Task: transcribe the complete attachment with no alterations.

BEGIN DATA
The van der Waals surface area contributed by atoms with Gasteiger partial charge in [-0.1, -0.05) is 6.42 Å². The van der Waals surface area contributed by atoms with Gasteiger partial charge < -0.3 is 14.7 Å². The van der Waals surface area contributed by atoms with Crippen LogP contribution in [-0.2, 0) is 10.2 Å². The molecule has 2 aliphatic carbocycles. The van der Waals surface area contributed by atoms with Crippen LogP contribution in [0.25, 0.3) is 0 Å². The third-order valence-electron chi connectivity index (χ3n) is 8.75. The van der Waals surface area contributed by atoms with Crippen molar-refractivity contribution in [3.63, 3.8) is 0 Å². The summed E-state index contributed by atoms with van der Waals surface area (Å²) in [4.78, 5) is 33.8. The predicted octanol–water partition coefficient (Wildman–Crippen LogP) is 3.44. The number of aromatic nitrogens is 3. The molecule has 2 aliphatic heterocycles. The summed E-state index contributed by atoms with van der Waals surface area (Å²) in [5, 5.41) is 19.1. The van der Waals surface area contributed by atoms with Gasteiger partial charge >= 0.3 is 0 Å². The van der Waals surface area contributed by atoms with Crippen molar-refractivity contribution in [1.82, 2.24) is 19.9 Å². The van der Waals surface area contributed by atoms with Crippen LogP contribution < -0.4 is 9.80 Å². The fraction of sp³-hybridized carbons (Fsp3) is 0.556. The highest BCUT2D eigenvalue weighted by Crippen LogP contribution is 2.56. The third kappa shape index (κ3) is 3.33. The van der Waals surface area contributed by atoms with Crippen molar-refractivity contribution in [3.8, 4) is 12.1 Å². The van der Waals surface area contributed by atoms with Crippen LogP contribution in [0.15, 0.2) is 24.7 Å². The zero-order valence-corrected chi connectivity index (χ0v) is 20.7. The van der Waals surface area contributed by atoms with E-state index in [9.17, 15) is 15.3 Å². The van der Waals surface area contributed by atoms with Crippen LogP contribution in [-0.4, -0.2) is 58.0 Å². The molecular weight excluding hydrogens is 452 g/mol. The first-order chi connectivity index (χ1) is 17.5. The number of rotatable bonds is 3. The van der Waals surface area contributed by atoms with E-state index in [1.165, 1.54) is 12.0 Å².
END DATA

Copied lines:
The van der Waals surface area contributed by atoms with Gasteiger partial charge in [-0.1, -0.05) is 6.42 Å². The van der Waals surface area contributed by atoms with Gasteiger partial charge < -0.3 is 14.7 Å². The van der Waals surface area contributed by atoms with Crippen LogP contribution in [-0.2, 0) is 10.2 Å². The molecule has 2 aliphatic carbocycles. The van der Waals surface area contributed by atoms with Crippen LogP contribution in [0.25, 0.3) is 0 Å². The third-order valence-electron chi connectivity index (χ3n) is 8.75. The van der Waals surface area contributed by atoms with Crippen molar-refractivity contribution in [3.63, 3.8) is 0 Å². The summed E-state index contributed by atoms with van der Waals surface area (Å²) in [4.78, 5) is 33.8. The predicted octanol–water partition coefficient (Wildman–Crippen LogP) is 3.44. The number of aromatic nitrogens is 3. The molecule has 2 aliphatic heterocycles. The summed E-state index contributed by atoms with van der Waals surface area (Å²) in [5, 5.41) is 19.1. The van der Waals surface area contributed by atoms with Gasteiger partial charge >= 0.3 is 0 Å². The van der Waals surface area contributed by atoms with Crippen molar-refractivity contribution in [1.82, 2.24) is 19.9 Å². The van der Waals surface area contributed by atoms with Crippen LogP contribution < -0.4 is 9.80 Å². The fraction of sp³-hybridized carbons (Fsp3) is 0.556. The highest BCUT2D eigenvalue weighted by Crippen LogP contribution is 2.56. The third kappa shape index (κ3) is 3.33. The van der Waals surface area contributed by atoms with Crippen molar-refractivity contribution in [3.8, 4) is 12.1 Å². The van der Waals surface area contributed by atoms with Crippen LogP contribution in [0.15, 0.2) is 24.7 Å². The zero-order valence-corrected chi connectivity index (χ0v) is 20.7. The van der Waals surface area contributed by atoms with E-state index in [9.17, 15) is 15.3 Å². The van der Waals surface area contributed by atoms with Crippen LogP contribution in [-0.4, -0.2) is 58.0 Å². The molecular weight excluding hydrogens is 452 g/mol. The first-order chi connectivity index (χ1) is 17.5. The number of rotatable bonds is 3. The van der Waals surface area contributed by atoms with E-state index in [1.165, 1.54) is 12.0 Å².